Is it always lean, clean or green?
What sort of thing do you picture when you think of sustainable architecture? Is it –
Image credit: Adele Prince
Camden Council Building, Pancras Square
Image credit: Snapshooter46
This first image is Zaha Hadid’s Aquatic centre in the Olympic park, London. The games had sustainability at their absolute core, being an opportunity for Britain to display its credentials in this field. The very idea of the ‘legacy’ of the games – what happens to the site post-Olympics – is one of sustainability. Anyway, 2012 was an opportunity to showcase how far sustainable architecture, both in theory and in practice, had come in Britain. Recycled materials, renewable energies and sustainable sourcing all featured heavily in the construction of the buildings. The Aquatics centre’s ceiling consists of 30,000 strips of sustainably sourced Red Lauro timber; conversely, half of the aluminium roof covering is recycled. Addressing ‘legacy’, the plumbing throughout the building is low-flow, essentially using less water which will enable the building to save 29% on water over its lifespan. Carbon emissions were 10% lower than the original design, achieved by a variety of methods; for instance, the 866,000 ceramic tiles in the various pools in the building were delivered by train to the Olympic site rather than road.
Image credit: Adele Prince
In all of these aspects the Aquatics centre is typical of the other buildings on the Olympic site. Following their example, ‘sustainable’ architecture would seem to involve intelligent sourcing of material, either reclaimed or new and measures to reduce energy consumption, both in construction and in use. But the Olympics were a vast, one off event that achieved equally vast, one-off projects. Buildings needed to be icons and were designed as such, particularly with reference to the sports contained within them. The Aquatics centre is very… aquatic. But what happens when this need is stripped away, and sustainability is permitted to guide the appearance of the building? What does more commonplace ‘sustainable’ architecture look like?
This image is of the new Camden Council building at King’s Cross. One of the largest urban redevelopment schemes in the world at present, King’s Cross is also striving to be a sustainable as possible. The difference with the Olympic park is that KX will be used regularly and intensively for all the less iconic aspects of daily life – working, eating, and commuting – which must consequently be reflected in the buildings. These have been planned with reference to the BREEAM system of rating energy efficiency and the Merton rule, which requires all buildings over 1,000 sqm to generate at least 10% of their energy needs from on-site renewable energy equipment. In the case of King’s Cross, this is an energy centre containing a giant combined heat and power plant (CHP) that supplies the site buildings with heating and hot water.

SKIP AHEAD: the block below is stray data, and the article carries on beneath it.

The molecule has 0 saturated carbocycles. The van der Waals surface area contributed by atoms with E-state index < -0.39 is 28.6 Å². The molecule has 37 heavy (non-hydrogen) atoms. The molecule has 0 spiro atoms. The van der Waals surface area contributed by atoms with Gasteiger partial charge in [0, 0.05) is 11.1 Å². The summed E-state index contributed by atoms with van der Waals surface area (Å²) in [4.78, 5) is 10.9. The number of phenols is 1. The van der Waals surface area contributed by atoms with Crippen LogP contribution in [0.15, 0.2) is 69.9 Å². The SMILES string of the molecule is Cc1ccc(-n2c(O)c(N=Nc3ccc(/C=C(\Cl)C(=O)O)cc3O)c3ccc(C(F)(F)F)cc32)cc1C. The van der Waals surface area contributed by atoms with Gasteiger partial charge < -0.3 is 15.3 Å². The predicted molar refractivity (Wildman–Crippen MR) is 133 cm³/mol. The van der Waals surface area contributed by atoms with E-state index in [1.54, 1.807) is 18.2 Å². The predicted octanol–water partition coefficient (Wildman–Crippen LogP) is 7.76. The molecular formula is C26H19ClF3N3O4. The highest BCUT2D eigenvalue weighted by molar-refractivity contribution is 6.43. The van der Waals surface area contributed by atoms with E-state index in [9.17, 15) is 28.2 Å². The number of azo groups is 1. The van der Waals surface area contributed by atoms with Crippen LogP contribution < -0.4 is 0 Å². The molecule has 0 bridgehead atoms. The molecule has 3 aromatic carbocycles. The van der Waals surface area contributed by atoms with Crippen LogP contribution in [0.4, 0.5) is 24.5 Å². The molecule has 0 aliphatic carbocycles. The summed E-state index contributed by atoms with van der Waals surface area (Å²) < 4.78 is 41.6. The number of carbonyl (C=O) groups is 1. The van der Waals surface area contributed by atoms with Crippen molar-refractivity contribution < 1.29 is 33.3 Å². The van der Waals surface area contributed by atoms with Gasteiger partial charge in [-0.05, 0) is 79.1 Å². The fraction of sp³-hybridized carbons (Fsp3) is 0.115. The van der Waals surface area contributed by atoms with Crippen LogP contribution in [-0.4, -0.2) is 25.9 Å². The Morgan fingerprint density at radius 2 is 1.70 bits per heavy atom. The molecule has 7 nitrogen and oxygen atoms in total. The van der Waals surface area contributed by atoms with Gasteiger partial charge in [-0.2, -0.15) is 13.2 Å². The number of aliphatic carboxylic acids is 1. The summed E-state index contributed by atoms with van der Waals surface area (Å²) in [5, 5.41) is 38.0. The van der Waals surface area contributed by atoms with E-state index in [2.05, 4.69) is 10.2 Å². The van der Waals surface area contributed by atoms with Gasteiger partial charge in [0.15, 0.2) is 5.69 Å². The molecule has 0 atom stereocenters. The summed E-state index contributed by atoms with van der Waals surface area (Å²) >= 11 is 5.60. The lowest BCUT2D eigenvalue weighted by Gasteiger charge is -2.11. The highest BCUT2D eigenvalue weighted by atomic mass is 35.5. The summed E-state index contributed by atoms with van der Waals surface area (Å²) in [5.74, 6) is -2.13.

You’ll notice the building looks quite skeletal. This is to permit the maximum amount of natural light to enter, reducing the building’s lighting requirements. It also helps to keep the building cool, reducing its heating consumption. So in design terms, the desire for the building to exploit its environment has led to the way it currently appears. So ‘sustainable’ architecture, in this instance, means design to maximise the energy the building can receive from other sources. Incidentally, that skeletal form is made of recycled concrete. The building has a BREAAM rating of ‘Outstanding’, one of the first inner-city buildings to score this highly on the system. More generally, Camden Council, the owners, will be selling eight existing, underperforming buildings and terminating their leases on three others. These current assets are incredibly inefficient and cost a fortune to run. It is greatly symbolic – and appropriate – for the council to be sloughing off these wasteful assets and investing greenly.
Image credit: Snapshooter46
This final image – traditional Victorian houses – is not what might spring to mind immediately when thinking about ‘sustainable’ architecture. When we think of past ages like the Victorian era we think of smoky, energy-consumptive polluting periods. Sustainability feels like the opposite of this: lean, clean and green, and the buildings described above certainly fit this trend. But it’s just as important to make the existing stock of buildings sustainable as it is to create spangled paragons of sustainability like the two discussed above. Buildings of ‘traditional’ construction were designed differently – there’s no doubt about that – but with a few modifications they can be made to run very efficiently. There are many measures you can take, most of them obvious, such as installing thick curtains before windows to prevent heat escaping. The general point about older buildings is that the reuse of them – done in a sensitive, low-key way – is the most sustainable form of architecture. Modest conversions of humble houses, such as those illustrated, consume and produce very little energy. This is important for these are the sorts of buildings people actually live in. If we want to make architecture sustainable, surely that which is all around us should be the place from which we begin?
Want to know more? Insider London runs specialist sustainability tours of the Olympic park and <a href="http://www.insider-london.co.uk/kings-cross-innovation-tour/" target="blank">King’s Cross. _